Croatia beat England to book their place in the World Cup final in Moscow on Sunday.Here, Press Association Sport profiles the side who will meet France at the Luzhniki Stadium.World Cup recordAfter joining FIFA in 1992 and then UEFA in 1993 following the break up of Yugoslavia, Croatia made an instant impact at their first …
Croatia beat England to book their place in the World Cup final in Moscow on Sunday.
Here, Press Association Sport profiles the side who will meet France at the Luzhniki Stadium.
After joining FIFA in 1992 and then UEFA in 1993 following the break up of Yugoslavia, Croatia made an instant impact at their first World Cup finals when they reached the 1998 semi-finals. They beat Germany 3-0 in the last eight but were then beaten by hosts and eventual winners France despite taking the lead. Since then, the Croats have exited at the group stage in 2002, 2006 and 2014 and failed to qualify in 2010.
Ex-Real Madrid forward Davor Suker, the current president of the country’s football federation, was the golden boot winner in 1998 with six goals for a team that also featured AC Milan midfielder Zvonimir Boban, as well as defenders Igor Stimac and Slaven Bilic – both of whom played in England. Brothers Niko Kovac and Robert Kovac played together at Bayern Munich, where the former has just been appointed manager, while Robert Prosinecki is one of the few to have played for both Real Madrid and Barcelona.
Croatia’s strength clearly lies in the central-midfield department that includes Real’s Luka Modric and Barca’s Ivan Rakitic. Inter Milan’s Ivan Perisic is a constant threat down the left wing and Ante Rebic is enjoying a fine tournament on the opposite flank, while only Suker has scored more goals for his country than Juventus front man Mario Mandzukic. Liverpool centre-back Dejan Lovren has continued the good form he showed towards the end of last season too.
Like England’s Gareth Southgate, Croatian boss Zlatko Dalic did not did not begin the World Cup qualifying campaign in charge of the nation. In fact, when Ante Cacic was sacked in October, Dalic was appointed just two days before the final group game in Ukraine, which Croatia won to get a play-off spot. The 51-year-old had spent the previous three years managing Abu Dhabi-based team Al-Ain.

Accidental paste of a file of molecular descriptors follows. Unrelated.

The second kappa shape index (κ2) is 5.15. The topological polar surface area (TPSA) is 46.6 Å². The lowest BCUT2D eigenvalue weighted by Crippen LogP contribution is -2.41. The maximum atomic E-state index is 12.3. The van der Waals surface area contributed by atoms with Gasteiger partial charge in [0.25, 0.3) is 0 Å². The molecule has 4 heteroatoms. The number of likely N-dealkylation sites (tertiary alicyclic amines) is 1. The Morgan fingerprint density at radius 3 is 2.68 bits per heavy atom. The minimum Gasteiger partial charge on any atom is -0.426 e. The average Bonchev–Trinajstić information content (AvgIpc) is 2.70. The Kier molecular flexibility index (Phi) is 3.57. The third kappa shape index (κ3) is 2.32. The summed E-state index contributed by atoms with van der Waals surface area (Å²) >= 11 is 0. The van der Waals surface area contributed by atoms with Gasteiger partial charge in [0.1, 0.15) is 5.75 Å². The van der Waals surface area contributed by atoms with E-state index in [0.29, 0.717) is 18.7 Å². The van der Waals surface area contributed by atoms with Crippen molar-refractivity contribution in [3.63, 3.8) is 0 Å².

Dalic’s side breezed through a group featuring Nigeria, Argentina and Iceland and were one of just three nations – along with Uruguay and Belgium – to win all three games. They needed a penalty shoot-out to see off Denmark in the last 16, though, after Modric had missed from the spot in extra time. Croatia booked their semi-final place against England thanks to another penalty shoot-out success, this time against hosts Russia after the sides were level at 2-2 following extra-time. Southgate’s men were then beaten in the semi-final at the Luzhniki – Croatia running out 2-1 winners after the teams were level at 1-1 after 90 minutes.
Croatia has become a popular holiday destination, particularly the resort of Dubrovnik, where popular television series Game of Thrones films its King’s Landing scenes. Croatia’s population is just over four million and, of the 32 countries at the 2018 World Cup, only Panama, Uruguay and Iceland are home to fewer people.
Croatian Goran Ivanisevic owns one of the most unlikely sports stories of recent years after he won Wimbledon in 2001 despite being a wildcard entry. In the semi-final, with the help of some timely rain, he came from two sets to one down to beat Briton Tim Henman. Outside of sport, dalmatian dogs are thought to have originated from the Croatian region of Dalmatia.
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